Tips for Teaching Street Smarts to Your Teen

Street SmartsImage Source: Unsplash
By Dan

You might spend years trying to make sure your teenager has the best education possible. Spending hours in books, studying, and taking part in extracurricular activities are all good things for any well-rounded teenager. There’s a big difference between being “book smart” and “street smart,” however. As your teenager transitions into young adulthood, it’s important that they’re well-educated in both.

There are some skills that simply can’t be learned from a book and need to be picked up through life experiences. Some of these important skills your teen will need include the following:

  • Negotiation skills
  • Problem-solving
  • Flexibility
  • Adaptability
  • Emotional intelligence

Maybe your teen knows how to drive a car, but do they know what to do if they get into an accident? Maybe they’ve applied to a few colleges, but are they prepared to move away from home? Are they able to self-regulate their emotions as they go through changes in their lives?

According to a national survey by Youth Truth, 55% of students don’t feel ready for college or a career. What can you do as a parent to help prepare your teen and give them the street smarts they need to succeed?

Help Them to Manage Mental Health

In 2010, 1 in 5 teens in the U.S. struggled with some type of mental health disorder. Teenagers have to handle a lot at once including new relationships, friendships, studies, activities, and preparing for life after graduation.

Teaching your teens to self-regulate their emotions can be an important skill that they take with them for the rest of their lives. Self-regulation starts with being able to identify your own emotions. When your teen is frustrated or angry, talk to them about how they’re feeling so they can get to the root cause. When they understand what causes certain emotions within them, they can learn to handle them in a more positive way.

Self-regulation leads to self-awareness. Your teenager will have a better understanding of what triggers them so they can combat negative emotions and negative self-talk with reality. If your teenager is really struggling with something like depression or anxiety, it’s often worth it to encourage counseling or therapy. Most of the time, getting to the underlying cause of a mental health condition is the first step to a positive solution, but your teen may need a little extra help getting there.

Don’t Ignore the “Tough Stuff”

No parent wants to think about their teenager getting into a car accident, but unfortunately, it happens. In fact, car accidents are the leading cause of death for people ages 15-20. You already know how important it is to teach your teen the right driving skills and to avoid driving distracted. It is also important for them to know if they do get into an accident, what to do in the aftermath. Talk to them about a “car accident checklist” and make sure they know to follow it if an accident does occur. Their checklist should include the following things:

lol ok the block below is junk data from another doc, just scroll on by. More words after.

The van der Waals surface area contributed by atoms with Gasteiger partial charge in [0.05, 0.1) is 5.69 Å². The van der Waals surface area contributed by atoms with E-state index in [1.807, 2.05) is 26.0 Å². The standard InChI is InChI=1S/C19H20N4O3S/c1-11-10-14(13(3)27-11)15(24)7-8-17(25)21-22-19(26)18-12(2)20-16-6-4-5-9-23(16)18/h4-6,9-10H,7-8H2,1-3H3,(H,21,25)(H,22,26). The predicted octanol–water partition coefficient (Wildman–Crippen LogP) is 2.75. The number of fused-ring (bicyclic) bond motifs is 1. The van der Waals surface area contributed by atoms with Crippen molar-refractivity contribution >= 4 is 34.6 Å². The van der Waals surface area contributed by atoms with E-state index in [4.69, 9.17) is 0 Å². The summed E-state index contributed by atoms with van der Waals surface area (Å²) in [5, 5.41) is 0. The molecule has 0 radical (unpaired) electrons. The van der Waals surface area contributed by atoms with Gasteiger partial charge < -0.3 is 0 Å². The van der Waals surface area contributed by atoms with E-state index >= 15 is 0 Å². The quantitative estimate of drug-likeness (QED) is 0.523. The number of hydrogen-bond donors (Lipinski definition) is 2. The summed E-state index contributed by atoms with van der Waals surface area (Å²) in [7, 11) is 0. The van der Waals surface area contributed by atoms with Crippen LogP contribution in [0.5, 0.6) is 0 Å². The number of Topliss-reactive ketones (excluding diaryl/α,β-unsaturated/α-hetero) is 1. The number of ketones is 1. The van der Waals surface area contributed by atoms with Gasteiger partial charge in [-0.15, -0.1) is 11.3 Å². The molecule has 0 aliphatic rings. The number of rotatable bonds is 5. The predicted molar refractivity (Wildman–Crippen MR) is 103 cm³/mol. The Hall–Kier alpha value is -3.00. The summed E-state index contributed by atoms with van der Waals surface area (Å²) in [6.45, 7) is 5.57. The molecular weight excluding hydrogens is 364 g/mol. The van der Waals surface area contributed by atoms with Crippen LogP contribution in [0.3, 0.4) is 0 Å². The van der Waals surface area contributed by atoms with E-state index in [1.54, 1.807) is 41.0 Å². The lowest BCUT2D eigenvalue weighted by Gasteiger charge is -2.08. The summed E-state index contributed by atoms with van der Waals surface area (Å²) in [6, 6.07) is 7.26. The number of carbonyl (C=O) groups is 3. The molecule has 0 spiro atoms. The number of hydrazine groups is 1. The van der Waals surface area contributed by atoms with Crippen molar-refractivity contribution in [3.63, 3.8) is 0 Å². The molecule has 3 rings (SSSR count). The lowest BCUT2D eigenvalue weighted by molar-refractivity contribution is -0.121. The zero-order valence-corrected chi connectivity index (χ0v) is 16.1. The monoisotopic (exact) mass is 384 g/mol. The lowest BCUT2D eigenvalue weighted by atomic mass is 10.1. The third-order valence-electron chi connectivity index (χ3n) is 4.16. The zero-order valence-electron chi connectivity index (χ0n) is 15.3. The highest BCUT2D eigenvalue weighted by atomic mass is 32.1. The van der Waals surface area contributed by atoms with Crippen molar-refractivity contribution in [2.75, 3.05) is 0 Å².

• Not admitting fault at the scene of the accident
  • Checking themselves for injuries
  • Contacting the police right away
  • Evaluating the accident
  • Notifying the insurance company
  • Requesting a copy of the car accident report from law enforcement

Of course, you can help your teenager with some of these things after the fact, but the more they know about how to handle an accident in the heat of the moment, the calmer they will be if it ever actually happens.

Prepare Them to Leave the Nest

One of the most important life skills your teen will need to learn is how to prepare themselves for living on their own, whether they’re going to college or moving out for the first time. There are dozens of life skills you should be ready to teach your teenager, including everything from basic home management skills like unclogging a bathtub to job application skills like building a resume or dressing for an interview.

If your teen is specifically getting ready for college, preparing them for the next chapter of their lives should become a top priority. Before they leave, some of the best things they can do are to communicate with their roommates and learn their move-in schedule. You can also help them to pack with a long-term move in mind. Tell them to think about how long they’ll be away, what the weather will be like, and what types of things they’ll need on a daily basis. Guiding them through “simple” tasks like these now can help them do it on their own later.

While many people connect street smarts and common sense, there are still some life skills that need to be learned. As a parent, taking the time to teach your teenager how to move through life with street smarts can help them succeed. They will have confidence and security in their own knowledge concerning how to do things.

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